The biotechnology industry was among business groups Thursdayexpressing relief at a Financial Accounting Standards Board (FASB)decision not to require companies to charge employee stock optionsagainst earnings in their profit and loss statements.

The FASB, the accounting industry's rule-making bodyheadquartered in Norwalk, Conn., said opposition to the proposalwas overwhelming and it decided instead to allow companies toreport the value of the stock options in a footnote to their financialstatements.

In biotechnology, where an estimated 85 percent of the industrygrants stock options to most employees, deducting the non-cashcompensation as an expense would have unfairly devastated thevaluations of the companies, said Carl Feldbaum, president of theBiotechnology Industry Organization in Washington.

For many biotechnology companies, industry experts said, theaccounting change would reflect deeper losses, distorting financialstatements and causing uncertainty among potential investors.

"FASB is a difficult group to communicate with, but we just keptsaying it and saying it and they finally got it," Feldbaum said."We've been saying [the stock option proposal] made no sense tobiotechnology companies and would have been destructive."

Robert Esposito, national director of KPMG Peat Marwick'sbiotechnology and life sciences practice, said FASB has beendebating disclosure of employee stock options for 10 years. Butpublic clamor for accountability, he observed, gained momentumseveral years ago after some top executives at large, non-biotechnology, corporations made millions of dollars cashing instock options that had never appeared on earnings' statements.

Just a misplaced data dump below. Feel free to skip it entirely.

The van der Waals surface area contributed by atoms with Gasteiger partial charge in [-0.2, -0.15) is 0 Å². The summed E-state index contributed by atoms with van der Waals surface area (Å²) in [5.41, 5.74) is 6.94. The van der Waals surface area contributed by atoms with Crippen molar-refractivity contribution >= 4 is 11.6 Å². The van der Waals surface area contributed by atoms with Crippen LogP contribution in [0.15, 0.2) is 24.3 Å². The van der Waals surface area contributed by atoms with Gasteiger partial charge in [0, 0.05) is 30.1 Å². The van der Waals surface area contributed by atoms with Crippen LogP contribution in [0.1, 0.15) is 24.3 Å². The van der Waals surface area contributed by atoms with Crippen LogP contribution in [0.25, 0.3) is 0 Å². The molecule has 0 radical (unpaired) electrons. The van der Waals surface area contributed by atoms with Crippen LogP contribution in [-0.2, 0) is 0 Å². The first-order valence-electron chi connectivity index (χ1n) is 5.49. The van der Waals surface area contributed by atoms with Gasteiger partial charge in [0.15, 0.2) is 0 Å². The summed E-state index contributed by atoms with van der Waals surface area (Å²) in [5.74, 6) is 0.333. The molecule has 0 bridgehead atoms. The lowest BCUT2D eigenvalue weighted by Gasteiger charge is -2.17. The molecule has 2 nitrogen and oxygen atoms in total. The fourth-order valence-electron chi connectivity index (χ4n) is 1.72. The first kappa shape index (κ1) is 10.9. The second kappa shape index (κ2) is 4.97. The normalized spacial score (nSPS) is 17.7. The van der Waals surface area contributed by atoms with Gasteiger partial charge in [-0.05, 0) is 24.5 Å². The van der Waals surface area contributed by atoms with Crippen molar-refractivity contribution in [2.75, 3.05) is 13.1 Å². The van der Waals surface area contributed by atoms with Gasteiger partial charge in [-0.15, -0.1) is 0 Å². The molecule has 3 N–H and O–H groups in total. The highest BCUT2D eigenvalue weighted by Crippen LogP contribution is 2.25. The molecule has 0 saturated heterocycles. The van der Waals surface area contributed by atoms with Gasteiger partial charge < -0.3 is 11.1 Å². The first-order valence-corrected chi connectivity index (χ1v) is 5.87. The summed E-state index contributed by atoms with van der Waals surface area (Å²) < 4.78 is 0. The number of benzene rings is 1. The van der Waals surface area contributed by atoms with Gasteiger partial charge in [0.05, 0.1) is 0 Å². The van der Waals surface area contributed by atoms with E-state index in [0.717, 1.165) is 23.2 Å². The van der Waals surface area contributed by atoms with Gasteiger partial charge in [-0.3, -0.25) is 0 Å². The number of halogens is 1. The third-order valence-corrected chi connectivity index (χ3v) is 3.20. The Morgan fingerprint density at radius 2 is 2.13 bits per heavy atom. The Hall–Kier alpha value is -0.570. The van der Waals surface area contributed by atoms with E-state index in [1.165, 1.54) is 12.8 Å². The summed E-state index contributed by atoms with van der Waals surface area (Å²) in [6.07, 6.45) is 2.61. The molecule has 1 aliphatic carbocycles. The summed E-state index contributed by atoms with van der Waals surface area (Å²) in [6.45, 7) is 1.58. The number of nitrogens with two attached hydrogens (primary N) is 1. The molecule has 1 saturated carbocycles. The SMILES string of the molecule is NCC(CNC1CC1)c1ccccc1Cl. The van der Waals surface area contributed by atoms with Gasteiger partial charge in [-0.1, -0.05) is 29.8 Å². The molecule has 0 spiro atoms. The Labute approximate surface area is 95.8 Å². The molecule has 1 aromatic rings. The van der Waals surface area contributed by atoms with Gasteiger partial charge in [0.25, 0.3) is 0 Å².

In the biotechnology industry, Esposito said, start-up companiescompeting for limited investors' cash use stock options to attracttalented employees at all levels.

"The companies are saying when they issue the options, `There's noguarantee the stock will go up and it could go down, but if we all dowell the stock will go up,'" Esposito observed.

If FASB had implemented its original proposal, he added, "As thosecompanies progressed toward breaking even and becomingprofitable, they would have been saddled with trying to represent theimputed value of these stock options . . . adding millions of dollars inexpenses that didn't represent any cash."

Esposito said making the stock options a financial footnote is only apartial victory.

"The companies will still be required to make the difficultcalculations [trying to value the stock options] and it will still causeuncertainty, inconsistency and concern," he said.

Feldbaum described the accounting debate in terms of a social issue.

"The biotechnology industry is characterized by the fact that it grewup in the '80s and '90s," he said. "It's not hierarchical. It's notbureaucratic. Everyone from the receptionist to the top executivedeserves a piece of the company. The idea that you involve everyonein the success of the company is a concept we want to engender." n

-- Charles Craig

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